Samsung wants to cram faster and more power-efficient DDR4 DRAM in laptops and hybrids with new memory chips it has introduced.
The South Korean company has started mass production of DDR4 memory chips based on the cutting edge 10-nanometer class process. The first 8-gigabit chips will also go into servers.
The new DRAM is faster and more power-efficient than DDR4 memory made using the older 20-nm class process, the company claims.
DRAM is critical to computing systems. It is where data is temporarily stored as information is being processed.
The speed of the memory partly determines how fast data moves through a computer. The new memory chips have a top speed of 3,200MHz, faster than the 2,400MHz on the company's older DDR4 memory chips.
Like CPUs and graphics processors, DRAM is also getting more power-efficient as chips get smaller. The new modules will draw 10 to 20 percent less power than DDR4 memory made using the older 20-nm class process.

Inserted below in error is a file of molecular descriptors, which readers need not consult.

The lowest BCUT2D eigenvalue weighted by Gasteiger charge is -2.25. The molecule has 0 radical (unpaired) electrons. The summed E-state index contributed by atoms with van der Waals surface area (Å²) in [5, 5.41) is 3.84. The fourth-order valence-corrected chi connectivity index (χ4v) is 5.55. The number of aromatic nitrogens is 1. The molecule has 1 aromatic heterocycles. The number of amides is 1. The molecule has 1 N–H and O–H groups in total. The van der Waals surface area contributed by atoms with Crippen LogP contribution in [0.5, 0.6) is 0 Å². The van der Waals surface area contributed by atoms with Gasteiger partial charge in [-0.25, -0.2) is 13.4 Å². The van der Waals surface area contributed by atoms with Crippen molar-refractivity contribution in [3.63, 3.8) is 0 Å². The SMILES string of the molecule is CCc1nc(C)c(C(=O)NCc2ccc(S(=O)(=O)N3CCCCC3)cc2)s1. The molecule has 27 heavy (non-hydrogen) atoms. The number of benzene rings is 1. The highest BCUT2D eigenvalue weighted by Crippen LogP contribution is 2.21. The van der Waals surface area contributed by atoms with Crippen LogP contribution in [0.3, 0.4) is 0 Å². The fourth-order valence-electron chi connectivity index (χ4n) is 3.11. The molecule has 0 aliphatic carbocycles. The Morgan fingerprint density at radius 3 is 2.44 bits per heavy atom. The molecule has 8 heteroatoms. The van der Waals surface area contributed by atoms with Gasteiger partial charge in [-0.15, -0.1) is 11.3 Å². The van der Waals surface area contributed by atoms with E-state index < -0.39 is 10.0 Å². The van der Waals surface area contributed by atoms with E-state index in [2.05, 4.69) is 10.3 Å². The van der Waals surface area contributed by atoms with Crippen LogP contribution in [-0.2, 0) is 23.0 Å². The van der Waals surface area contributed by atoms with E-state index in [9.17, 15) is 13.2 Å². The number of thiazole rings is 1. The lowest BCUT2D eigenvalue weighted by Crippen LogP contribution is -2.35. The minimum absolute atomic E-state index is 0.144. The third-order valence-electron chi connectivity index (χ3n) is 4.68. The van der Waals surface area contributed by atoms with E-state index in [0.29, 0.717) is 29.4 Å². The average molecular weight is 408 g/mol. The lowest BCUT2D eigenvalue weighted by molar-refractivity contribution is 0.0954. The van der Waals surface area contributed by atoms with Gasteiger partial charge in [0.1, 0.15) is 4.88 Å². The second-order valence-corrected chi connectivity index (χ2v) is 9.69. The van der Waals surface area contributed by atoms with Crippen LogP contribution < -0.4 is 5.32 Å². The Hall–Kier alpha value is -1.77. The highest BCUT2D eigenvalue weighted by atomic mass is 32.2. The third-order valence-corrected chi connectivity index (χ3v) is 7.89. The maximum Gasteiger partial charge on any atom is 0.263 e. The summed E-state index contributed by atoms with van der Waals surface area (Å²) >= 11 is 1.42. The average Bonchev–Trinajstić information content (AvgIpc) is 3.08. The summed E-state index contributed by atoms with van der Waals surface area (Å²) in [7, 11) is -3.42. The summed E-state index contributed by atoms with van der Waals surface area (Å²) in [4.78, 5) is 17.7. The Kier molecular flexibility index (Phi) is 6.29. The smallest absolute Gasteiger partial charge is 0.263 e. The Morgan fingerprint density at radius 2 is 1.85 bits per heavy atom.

DDR4 memory first reached servers in 2014, and Samsung sees its faster DRAM helping large-scale server applications. In-memory application processing is a hot trend as it is faster and reduces the amount of data shuffled between storage and DRAM. In-memory databases will become faster with Samsung's new DDR4 DRAM.
Samsung will make 10nm-class DDR4 memory with capacities starting at 4GB for notebook PCs up to 128GB for enterprise servers. The company didn't say when it'll ship the memory, but modules will become available this year.
Later this year, Samsung will also introduce 10nm-class mobile DDR4 DRAM for smartphones, which the company says will "solidify its leadership in the ultra-HD smartphone market."
Smartphones are already available with low-power DDR4, also called LPDDR4, so Samsung may be referring to a faster form of DDR4 memory that could fit into handsets. Improvements in the new manufacturing process could make Samsung's regular DDR4 as power-efficient as LPDDR4.
Join the CIO New Zealand group on LinkedIn. The group is open to CIOs, IT Directors, COOs, CTOs and senior IT managers.